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Hope Arthur: Getting to the Core

By Dan Swartz

Fort Wayne Reader

2015-06-18


Artists throughout the ages have had to live between extremes in many senses, and social structure is certainly one of the areas where this would be a true case. An artist, no matter what genre or background, must content with isolation and oversaturation — the silence of the studio and the pulsating sound and heat of the crowd. To not be able to cope with both situations, using some strategy to get through them, a creative person cannot pursue to the lifestyle of the artist.

The idea of the collaborative creation of art is one of the areas which sees little attention. Not that collaborative work and practices are a new thing, or something that is in itself rare, but it rarely receives the attention it deserves given the rich value it produces. Local singer/songwriter Hope Arthur is attempting to challenge this reality with her new project, “The Core”. “The Core” is the result of Arthur’s taking an entrepreneurship in the arts class at Indiana University-Purdue University Fort Wayne’s School of Visual Arts.

“The Core” stands for “Cultivating Oneness Reinventing Expression”. Its mission is “to be an interactive art installation that opens up conversation about what all human beings have in common; to challenge each other and help each other grow through meaningful collaborations; to strive to understand and express the core of humanity”. While this goal is quite lofty, Arthur and her collaborators have been making strides in accomplishing it. When discussing the project, Arthur says, “A year ago I promised myself that if I had an artistic idea I wouldn’t be afraid of it. I had a lot of ideas and I realized that I needed to do them to discover why they made sense to me. I hope that this is something that will unify our arts community and eventually our entire community.”

Hope Arthur is currently in residence at Wunderkammer Company to produce the plans for this project and to enlist the aid of the creative community, asking for participation and feedback. This residence will run through late June, and will ultimately result with a core concept and strategic plan for “The Core” as well as an artist and audience tested prototype.

As part of making this work collaborative, Arthur has reached out to local visual artists Jeremy Stroup and Gregor Roth for assistance with the visual structure of “The Core” in addition to the architectural plans which turn the work into a large sculptural experience. Stroup’s drawings are hung in the workshop residence which Arthur and partners are currently in at Wunderkammer Company. These drawings and sculptural maquettes span everything from Bauhaus-esque modernist residences to undersea coral structures and insect colonies. Gregor Roth’s additions to the project are due to Arthur’s asking him to do so, as well as being interested in the larger arts community as working together more which he finds frustrating. Arthur adds, ““The Core” is not only about promoting more collaboration within the arts but about translation. Getting more artists to explain and translate their work between one another to deconstruct Fort Wayne’s segmentation and social cliques. Roth adds further, “Even among artists, we are fragmented and we need to explain our works more and more effectively between ourselves so that we can then communicate with our audiences better.”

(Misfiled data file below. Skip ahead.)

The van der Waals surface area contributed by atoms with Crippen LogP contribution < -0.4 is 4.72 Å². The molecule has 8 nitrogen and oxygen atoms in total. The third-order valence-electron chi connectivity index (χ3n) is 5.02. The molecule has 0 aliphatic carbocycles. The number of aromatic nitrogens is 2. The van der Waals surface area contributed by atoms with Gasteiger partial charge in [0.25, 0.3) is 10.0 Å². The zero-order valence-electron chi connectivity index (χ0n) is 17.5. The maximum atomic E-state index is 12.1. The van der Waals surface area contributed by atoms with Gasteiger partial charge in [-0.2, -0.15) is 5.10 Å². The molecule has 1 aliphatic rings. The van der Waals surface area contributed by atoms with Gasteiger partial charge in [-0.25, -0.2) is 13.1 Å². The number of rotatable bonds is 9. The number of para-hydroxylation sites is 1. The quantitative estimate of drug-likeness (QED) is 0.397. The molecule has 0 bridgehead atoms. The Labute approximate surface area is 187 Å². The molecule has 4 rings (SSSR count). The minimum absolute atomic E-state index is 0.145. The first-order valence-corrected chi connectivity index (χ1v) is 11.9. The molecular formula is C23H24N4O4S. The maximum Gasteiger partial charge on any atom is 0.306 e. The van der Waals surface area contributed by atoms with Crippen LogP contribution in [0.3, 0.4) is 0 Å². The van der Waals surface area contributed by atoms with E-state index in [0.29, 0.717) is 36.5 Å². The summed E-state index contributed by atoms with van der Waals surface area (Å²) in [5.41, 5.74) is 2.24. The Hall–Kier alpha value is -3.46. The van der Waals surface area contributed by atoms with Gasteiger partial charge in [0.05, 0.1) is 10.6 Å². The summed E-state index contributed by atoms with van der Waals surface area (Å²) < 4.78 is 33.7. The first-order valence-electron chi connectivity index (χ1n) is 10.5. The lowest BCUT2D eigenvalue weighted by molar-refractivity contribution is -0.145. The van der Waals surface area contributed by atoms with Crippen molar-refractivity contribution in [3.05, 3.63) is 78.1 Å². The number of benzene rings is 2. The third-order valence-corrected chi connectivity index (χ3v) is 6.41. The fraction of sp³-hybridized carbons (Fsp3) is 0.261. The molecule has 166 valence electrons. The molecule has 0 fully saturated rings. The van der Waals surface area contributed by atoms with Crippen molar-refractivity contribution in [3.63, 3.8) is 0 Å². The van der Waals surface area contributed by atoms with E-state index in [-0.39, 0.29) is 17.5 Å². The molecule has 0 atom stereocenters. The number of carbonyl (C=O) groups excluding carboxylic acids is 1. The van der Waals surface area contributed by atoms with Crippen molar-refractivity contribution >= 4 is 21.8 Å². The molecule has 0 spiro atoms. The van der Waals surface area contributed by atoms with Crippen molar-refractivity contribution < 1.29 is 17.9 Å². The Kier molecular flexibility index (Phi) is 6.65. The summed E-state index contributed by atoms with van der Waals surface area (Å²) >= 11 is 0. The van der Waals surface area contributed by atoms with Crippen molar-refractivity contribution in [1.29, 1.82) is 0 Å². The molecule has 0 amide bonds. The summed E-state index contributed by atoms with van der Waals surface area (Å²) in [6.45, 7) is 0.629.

Arthur’s project harkens back to the days of the Black Mountain College experiments with the arts which produced some of modernism’s greatest minds and careers. In its time, Black Mountain represented a space where artists were able to create without boundaries and to bring new ideas into the forefront. This concept of collaboratively producing art is not knew to Fort Wayne either, as groups like the E4 Collective and others worked together to reach wider audiences and produce stronger work. However, Arthur’s project is unique in that it reaches out past the false boundaries between artistic forms like “dancers”, “actors”, “architects”, and “musicians”, drawing them all together to add their unique knowledge and practices to build a stronger whole. Ultimately that stronger whole is taking the form of a tower like structure which can act as architecture, sculpture, and stage, sometimes simultaneously. “The Core” then allows the performative artists to explore its edges, surfaces, and elevations to find ways to reach their audience, and because a space of installation for visual artists to adorn and strip in a variety of ways giving that audience a new visual experience. Ultimately this project produces hundreds of collisions among and between its collaborators and audiences to produce something truly unique. The future of “The Core” will, in the short term, be the continuation of this prototyping the structure so that there is, potentially, a permanent structure of “The Core” where people can program the public space, as well as a temporary installation of “The Core” which can travel with her and her collaborators to bring this experience to others. Arthur continues to look for further collaborators with this project as well, and encourages people of all walks of life to participate.

Thankfully, Fort Wayne’s arts scene includes projects like “The Core” which provide a constant engine of creation, inspiring new groups of artist to pursue more absurd and beautiful projects, continuing the march to an even stronger community. With the onset of new artistic spaces to produce work in, and new creative generations of students at the entry point to our community as well as newly inspired more mature people pursuing the arts, it is an interesting and exciting point in the growth of our arts community.

For More Information:
“The Core”
Contact:
hope@hopearthur.com

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